I could really go off some people. And I’m really starting to go off Patrick Ness. He keeps making me cry.
I usually only cry from pure frustration. Oh, and illness, when I’m tired, need feeding, thirsty, confused, hurt, bruised or broken. Or a combination of these which makes me an unbearable human being. You get the general idea. I don’t do happy crying really, and can keep myself contained when reading or tv viewing – mostly. In fact I can count on one hand the number of books which have had me properly sobbing – not just a sigh of sadness and a glimmering droplet to the eye; I mean full on, eye-swelling blubbering usually only reserved for the spare time I get with Steve (poor lamb).
J. K. Rowling did it to me twice (although I do attribute one of those occasions to a hormonal imbalance – oh, I forgot to mention hormonal!) and I am quite positive (although I cannot remember truthfully) a grown up book has tugged more than one heart string, but it is Patrick Ness who really gets me gasping for air. Git.
In The Knife of Never Letting Go, he broke me good and proper through a medium I usually . . . hate. Yes, that would be the word. I have no time for animal based antics in stories written or otherwise; I refused to watch Lassie, I loathed Flipper and don’t even get me started on Gentle Ben. Needless to say, Black Beauty is not on my shelves. Granted, the first instalment of Chaos Walking is definitely not an animal story, but it does have the humanistic incarnation of a Jack Russell which I just fell head over heels in love with. This in itself was totally unexpected for me and I can only attribute this to Ness’ wonderful writing and skilful toying with feelings like in some slightly sadistic emotional playground. I had to stop reading. I physically had to put the book down to pull myself together. I would actually force people into reading this book in front of me just to see them crumble as I did (now who’s sadistic?!).
A Monster Calls is a book with just the same controlling power. Emotionally stunning, beautifully written and with the most incredible illustrations (children’s version, although the cover to the adult version is also rather pretty) this is a book I long to own forever. I was lucky enough to borrow a signed copy from a colleague and completely understand why it is something he treasures. Regardless of the fact that its gorgeous and personalised, the true value is hidden within the words. Although not as compelling as the Chaos Walking trilogy, there is a simple subtle truth in what I regard as a modern fairytale. There are not enough stories like this out there these days. So many are trying too hard to be something grander, deeper, huger, more ‘franchisable’. Ness keeps things simple, understated and raw.
It tells the story of a young boy, Conor, struggling to cope with his mother’s illness. Anyone who has sadly dealt with such problems too soon and too young will instantly connect with the story. But seeing the state I was in, I would possibly not recommend reading it alone! Hand holding may be preferable. However, covering all this, weaving through Conor’s torment and desperate need for punishment, is a story almost straight out of folklore itself. It could easily be a tale passed from mouth to ear for hundreds of years, retold around camp fires under blankets of stars. Yet, at the same time, the subject matter of terminal cancer makes the story startlingly contemporary and horrifically sad.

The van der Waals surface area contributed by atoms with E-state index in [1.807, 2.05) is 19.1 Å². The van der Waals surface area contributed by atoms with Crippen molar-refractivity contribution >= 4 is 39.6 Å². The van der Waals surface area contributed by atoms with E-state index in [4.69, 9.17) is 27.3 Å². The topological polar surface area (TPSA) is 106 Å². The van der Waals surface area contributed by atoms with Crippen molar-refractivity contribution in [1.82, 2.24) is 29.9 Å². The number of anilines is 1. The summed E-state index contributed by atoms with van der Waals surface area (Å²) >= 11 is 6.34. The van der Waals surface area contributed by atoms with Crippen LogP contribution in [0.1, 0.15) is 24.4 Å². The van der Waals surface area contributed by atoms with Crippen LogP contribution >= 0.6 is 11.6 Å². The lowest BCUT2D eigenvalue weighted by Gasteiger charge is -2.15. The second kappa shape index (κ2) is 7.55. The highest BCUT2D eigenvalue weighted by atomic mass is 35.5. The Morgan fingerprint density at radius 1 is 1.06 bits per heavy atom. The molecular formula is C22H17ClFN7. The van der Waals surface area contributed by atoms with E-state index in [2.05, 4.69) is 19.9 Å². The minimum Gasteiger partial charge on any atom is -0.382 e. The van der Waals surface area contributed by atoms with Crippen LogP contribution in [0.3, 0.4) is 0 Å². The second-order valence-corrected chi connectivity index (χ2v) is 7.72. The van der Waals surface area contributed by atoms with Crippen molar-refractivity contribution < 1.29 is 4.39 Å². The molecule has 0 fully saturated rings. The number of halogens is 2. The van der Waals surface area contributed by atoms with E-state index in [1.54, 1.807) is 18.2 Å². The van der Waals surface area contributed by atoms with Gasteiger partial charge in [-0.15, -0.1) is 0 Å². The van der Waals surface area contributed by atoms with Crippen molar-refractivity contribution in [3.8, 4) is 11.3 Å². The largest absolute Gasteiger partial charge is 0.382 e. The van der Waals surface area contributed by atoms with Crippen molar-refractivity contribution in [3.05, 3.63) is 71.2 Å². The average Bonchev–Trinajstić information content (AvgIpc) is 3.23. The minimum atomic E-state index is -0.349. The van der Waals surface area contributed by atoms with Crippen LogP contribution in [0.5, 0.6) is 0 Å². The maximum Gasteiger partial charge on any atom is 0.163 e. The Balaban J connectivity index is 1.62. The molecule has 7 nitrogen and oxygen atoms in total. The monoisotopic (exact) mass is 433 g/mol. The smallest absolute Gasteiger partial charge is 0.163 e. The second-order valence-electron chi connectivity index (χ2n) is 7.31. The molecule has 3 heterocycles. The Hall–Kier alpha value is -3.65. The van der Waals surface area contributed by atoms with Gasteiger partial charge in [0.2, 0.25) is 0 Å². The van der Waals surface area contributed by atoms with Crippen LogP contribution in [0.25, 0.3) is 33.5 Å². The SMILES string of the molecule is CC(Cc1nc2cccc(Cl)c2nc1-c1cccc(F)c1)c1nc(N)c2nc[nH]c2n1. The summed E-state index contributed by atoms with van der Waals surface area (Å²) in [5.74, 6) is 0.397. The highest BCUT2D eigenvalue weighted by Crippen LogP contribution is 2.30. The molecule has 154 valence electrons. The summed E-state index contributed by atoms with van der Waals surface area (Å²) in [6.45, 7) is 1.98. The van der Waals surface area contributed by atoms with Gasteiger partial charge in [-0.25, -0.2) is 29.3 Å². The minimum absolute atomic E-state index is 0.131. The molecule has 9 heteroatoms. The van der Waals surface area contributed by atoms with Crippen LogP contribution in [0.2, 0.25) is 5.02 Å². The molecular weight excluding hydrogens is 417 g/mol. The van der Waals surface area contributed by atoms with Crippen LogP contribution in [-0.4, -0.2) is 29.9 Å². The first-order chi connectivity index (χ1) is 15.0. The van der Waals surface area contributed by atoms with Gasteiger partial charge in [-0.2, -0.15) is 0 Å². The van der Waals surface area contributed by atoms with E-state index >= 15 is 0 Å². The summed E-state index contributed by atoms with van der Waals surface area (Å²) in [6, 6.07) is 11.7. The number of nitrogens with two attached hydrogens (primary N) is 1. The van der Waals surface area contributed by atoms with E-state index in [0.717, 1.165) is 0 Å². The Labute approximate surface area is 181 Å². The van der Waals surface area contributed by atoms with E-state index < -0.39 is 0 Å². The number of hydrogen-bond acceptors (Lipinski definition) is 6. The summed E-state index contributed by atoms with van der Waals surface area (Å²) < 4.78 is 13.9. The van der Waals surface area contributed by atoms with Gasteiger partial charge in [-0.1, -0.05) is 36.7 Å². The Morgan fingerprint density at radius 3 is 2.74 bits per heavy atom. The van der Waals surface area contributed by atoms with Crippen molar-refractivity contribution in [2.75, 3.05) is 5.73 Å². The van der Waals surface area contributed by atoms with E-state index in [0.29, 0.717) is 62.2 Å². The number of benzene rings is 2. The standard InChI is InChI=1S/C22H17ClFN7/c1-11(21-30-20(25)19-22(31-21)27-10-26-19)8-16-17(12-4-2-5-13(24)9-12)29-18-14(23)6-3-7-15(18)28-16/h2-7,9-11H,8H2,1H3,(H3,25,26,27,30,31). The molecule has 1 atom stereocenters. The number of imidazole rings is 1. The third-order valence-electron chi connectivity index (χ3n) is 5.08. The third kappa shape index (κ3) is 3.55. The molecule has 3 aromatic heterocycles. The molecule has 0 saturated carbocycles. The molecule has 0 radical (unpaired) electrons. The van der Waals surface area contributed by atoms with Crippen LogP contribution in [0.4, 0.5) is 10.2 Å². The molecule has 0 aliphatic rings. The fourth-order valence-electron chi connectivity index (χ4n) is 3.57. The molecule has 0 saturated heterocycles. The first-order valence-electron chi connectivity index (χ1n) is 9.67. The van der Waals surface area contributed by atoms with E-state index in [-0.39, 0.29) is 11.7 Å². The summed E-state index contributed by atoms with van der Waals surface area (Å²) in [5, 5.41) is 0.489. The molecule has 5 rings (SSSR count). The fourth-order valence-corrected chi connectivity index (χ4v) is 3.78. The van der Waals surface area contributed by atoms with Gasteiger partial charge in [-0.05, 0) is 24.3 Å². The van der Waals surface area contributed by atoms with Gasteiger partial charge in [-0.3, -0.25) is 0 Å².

As an adult, ‘lessons’ and ‘preachings’ in children’s books are horrendous. They are an anvil around the neck, detracting from pure, unadulterated, guilt free indulgence of the imagination. They make us cringe and think back to crummy 90’s TV shows and their daily life lessons – don’t do drugs kids – and all that blarny. It puts me off. However, I may be changing my mind. Although the themes of grief and anger are constantly at the surface, this is definitely a book which does not fit the mould. It must be read to children, they should investigate for themselves. Not just for dealing with great loss and sadness, but also to just no that its OK to feel like crap. That actually, not everything is wonderful and no, you don’t have to suffer alone. Granted, most children won’t have a giant Yew monster coming to life in the middle of their school, but you get the gist.
But more than this, the whole book is based on inspiration. Ness was never meant to write this book. It was an idea germinated by Siobhan Dowd; not an author I’d previously heard of, but one of Ness’ literary heroes. She penned the idea whilst undergoing her own cancer treatments. Sadly, she never completed the tale she had planned to tell. Ness did not want to try and emulate her voice or style, to do so in his mind was in injustice to her and her ideas. Instead, he said he,
felt—and feel—as if I’ve been handed a baton, like a particularly fine writer has given me her story and said, ‘Go. Run with it. Make trouble’.
I adore this line. I love the idea that he is no more than the rest of us; reading under duvets dreaming our tales inspired by others. Children should know this too. Should feel inspired. Should – will – read this story and devour the illustrations and feel empowered, feel inspired. They will conjure their own monsters and in turn create mischief. Make their own trouble.
It is a great, great work and should be adored by one and all. And if nothing else, I dare you to read Patrick Ness’ quick introduction at the start when next you browse the book shops – there will be no way you can walk away without it.